There is a common theological basis: the acceptance of the distinction between mortal sin and venial sin, the acknowledgment that, for there to be a mortal sin, it is necessary full knowledge and deliberate consent; the acknowledgment that the social situations in which a person lives can powerfully hinder the full recognition of truth and lead to do evil without fully realizing it or, it might even limit and compress the freedom to do good... All these things are found in Familiaris Consortio (and in Reconciliatio et paenitentia) before being in Amoris Laetitia. On this common basis, there are two different disciplinary choices. St. John Paul II, in order to defend the conscience of the faithful people and especially that of the little ones, the conscience of the indissolubility of marriage forbids that remarried divorcees may receive communion, unless they separate or commit themselves to renouncing to sexual intercourse. He does not say that in their case there can be no subjective mitigating factors, he does not deny that in some cases they may be in God’s grace. He simply says that the objective scandal they are giving is too great for them to be admitted to the sacraments. Pope Francis instead says that they must be admitted to penance like all other sinners. Let them go to the confessor, confess their sins, expose their mitigating circumstances, if they have them, and the confessor will give them acquittal, if there are the conditions to give it. Pope Francis probably believes that, at least in some societies, the consciousness of the indissolubility of marriage has already been lost in the popular conscience and that it is now useless to “close the stable because the oxen have already escaped”. Now it’s time to go and look for them, there where they have lost themselves and take them back to the house of the Lord. The same theology, two different disciplinary choices but, in reality, a single pastoral line”.

    Did different contexts in which the two documents were written play a role?


    The critics of Pope Francis do not remember what the context in which Familiaris Consortio is set. Before Familiaris Consortio, the remarried divorcees were practically excommunicated. They were excluded from participation in the life of the Church, objects of criticism and condemnation only. Familiaris consortio (and the new Code of Canon Law) rules out the excommunication, invites them to attend Sunday mass, to baptize their children and give them a Christian education, and to participate in the life of the community. The famous paragraph 84 of Familiaris Consortio (the one that contains the prohibition of communion) sets a limit on this path. Amoris Laetitia continues the process of reintegration of the remarried divorcees into the life of the Church. For this reason, we say that, despite the disciplinary diversity, there is a profound pastoral line unity between Saint John Paul II and Francis. Does this mean that remarried divorcees are no longer sinners and that adultery is no longer a sin? No, simply now divorcees who have remarried are no longer “extraordinary” sinners, excluded from confession. They are “ordinary” sinners who can go to confession, say their mitigating circumstances (if they have them) and, “in some cases” (few or many, we don’t know), receive absolution”.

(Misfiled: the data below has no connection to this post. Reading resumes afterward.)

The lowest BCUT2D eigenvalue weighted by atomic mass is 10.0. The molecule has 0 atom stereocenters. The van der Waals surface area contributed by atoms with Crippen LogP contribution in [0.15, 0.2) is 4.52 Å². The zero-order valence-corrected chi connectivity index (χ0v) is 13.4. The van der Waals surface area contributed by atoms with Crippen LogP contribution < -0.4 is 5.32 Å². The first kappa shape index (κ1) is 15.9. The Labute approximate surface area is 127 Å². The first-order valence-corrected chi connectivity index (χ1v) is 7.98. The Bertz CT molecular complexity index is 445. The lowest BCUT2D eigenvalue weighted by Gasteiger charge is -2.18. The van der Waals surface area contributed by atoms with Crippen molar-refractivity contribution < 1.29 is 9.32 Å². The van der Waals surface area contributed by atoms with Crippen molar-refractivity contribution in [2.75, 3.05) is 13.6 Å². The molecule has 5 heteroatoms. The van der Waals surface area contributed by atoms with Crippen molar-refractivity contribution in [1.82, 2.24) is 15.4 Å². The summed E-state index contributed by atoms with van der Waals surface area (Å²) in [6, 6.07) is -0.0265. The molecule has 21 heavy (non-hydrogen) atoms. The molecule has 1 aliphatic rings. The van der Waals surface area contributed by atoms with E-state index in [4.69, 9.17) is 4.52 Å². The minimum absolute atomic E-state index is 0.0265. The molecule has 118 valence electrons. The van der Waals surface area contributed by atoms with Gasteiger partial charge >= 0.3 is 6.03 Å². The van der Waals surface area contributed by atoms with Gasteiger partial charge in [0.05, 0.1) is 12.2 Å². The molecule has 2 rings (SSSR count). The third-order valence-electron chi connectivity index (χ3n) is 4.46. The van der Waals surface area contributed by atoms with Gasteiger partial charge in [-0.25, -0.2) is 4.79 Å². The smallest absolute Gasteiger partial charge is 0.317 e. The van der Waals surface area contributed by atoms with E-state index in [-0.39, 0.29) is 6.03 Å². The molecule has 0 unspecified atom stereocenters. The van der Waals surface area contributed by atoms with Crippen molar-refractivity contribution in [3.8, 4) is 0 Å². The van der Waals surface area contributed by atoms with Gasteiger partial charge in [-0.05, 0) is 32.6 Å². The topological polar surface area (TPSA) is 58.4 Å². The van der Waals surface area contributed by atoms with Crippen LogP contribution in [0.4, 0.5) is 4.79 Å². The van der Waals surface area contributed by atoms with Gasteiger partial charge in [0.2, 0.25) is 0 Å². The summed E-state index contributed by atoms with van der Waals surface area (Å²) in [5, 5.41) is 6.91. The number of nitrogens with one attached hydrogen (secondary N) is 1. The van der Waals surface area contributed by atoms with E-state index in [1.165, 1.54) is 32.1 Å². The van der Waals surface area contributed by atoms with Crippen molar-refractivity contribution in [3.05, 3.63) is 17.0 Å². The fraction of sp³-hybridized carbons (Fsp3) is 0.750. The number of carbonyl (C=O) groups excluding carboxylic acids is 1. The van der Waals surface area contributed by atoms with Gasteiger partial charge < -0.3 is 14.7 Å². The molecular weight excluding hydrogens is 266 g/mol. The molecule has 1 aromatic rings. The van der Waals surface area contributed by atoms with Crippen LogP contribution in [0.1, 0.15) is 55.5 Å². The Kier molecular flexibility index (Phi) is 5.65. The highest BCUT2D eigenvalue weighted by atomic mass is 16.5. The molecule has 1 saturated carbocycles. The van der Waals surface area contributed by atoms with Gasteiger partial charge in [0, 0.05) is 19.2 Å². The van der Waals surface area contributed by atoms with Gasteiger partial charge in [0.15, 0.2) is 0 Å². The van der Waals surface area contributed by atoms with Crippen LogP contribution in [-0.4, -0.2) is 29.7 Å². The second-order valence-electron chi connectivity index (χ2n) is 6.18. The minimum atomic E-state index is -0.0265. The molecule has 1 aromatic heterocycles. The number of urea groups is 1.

continued.....
     
  18. davidtlig

    davidtlig Powers

    continued....

    Why do you think that the most debated question, that of the possibility, in some cases, after a penitential path and discernment, of administering the sacraments to remarried divorcees, has been relegated only to a note in the document of Francis?

    I believe that the reason is that the Pope did not intend to dictate a general rule. There are so many different contexts and situations in the world today that it is not possible to dictate a disciplinary rule that applies uniformly to everyone. The Pope wanted, in my opinion, only to invite the episcopates and individual bishops to assume their responsibilities. In contexts of solid Christianity, it would probably make sense to maintain a rigid attitude, which may seem without mercy but originates from the mercy for the little ones, the needy, the defenseless who could be misled. In “liquid” contexts in which the banks of the old structures are now broken, a rigid defense does not make sense, it is necessary to go and look for the people where they are, within their existential condition. To baptized who have not been evangelized it will first be necessary to propose the love of Christ. The time will then come to clarify and untangle their marriage situations. Here, the risk of scandal will be minimal because the sensitivity to this value has been lost and must be re-formed.

    Why is Amoris Laetitia accused of approaching the situation from an ethical point of view?

    “The ethics of the situation says that no behavior is totally good or bad. Ethically speaking, all behaviors are good or bad according to the circumstances; the conscience of the subject and their intention determine the moral value of the act.

    St. John Paul II, taking up a long tradition that dates back at least to St. Thomas Aquinas, said that there are acts that are intrinsically evil, regardless the intention of the subject agent. There is an intention which is necessarily immanent to the act and which is distinct from the intention of the subject agent. In conclusion: subjective intention does not make a bad act good.

    Neither Saint Thomas nor Saint John Paul II, however, have ever intended to deny that the subjective side of the action - the knowledge and freedom that converge in the subject’s intention - enter to determine the level of responsibility of the subject for their action. A great friend of John Paul II (and of mine) Tadeusz Styczeń used to say “innocens sed nocens”: one can be subjectively innocent but objectively do the wrong thing and thus do harm to themselves and others. For this reason, Don Giussani used to say: do not be afraid to judge actions and say what is good and what is bad; never dare to judge people because only God knows the heart of people and can measure their level of responsibility (God and, tentatively, the subjects themselves and the confessor to whom they entrust themselves)”.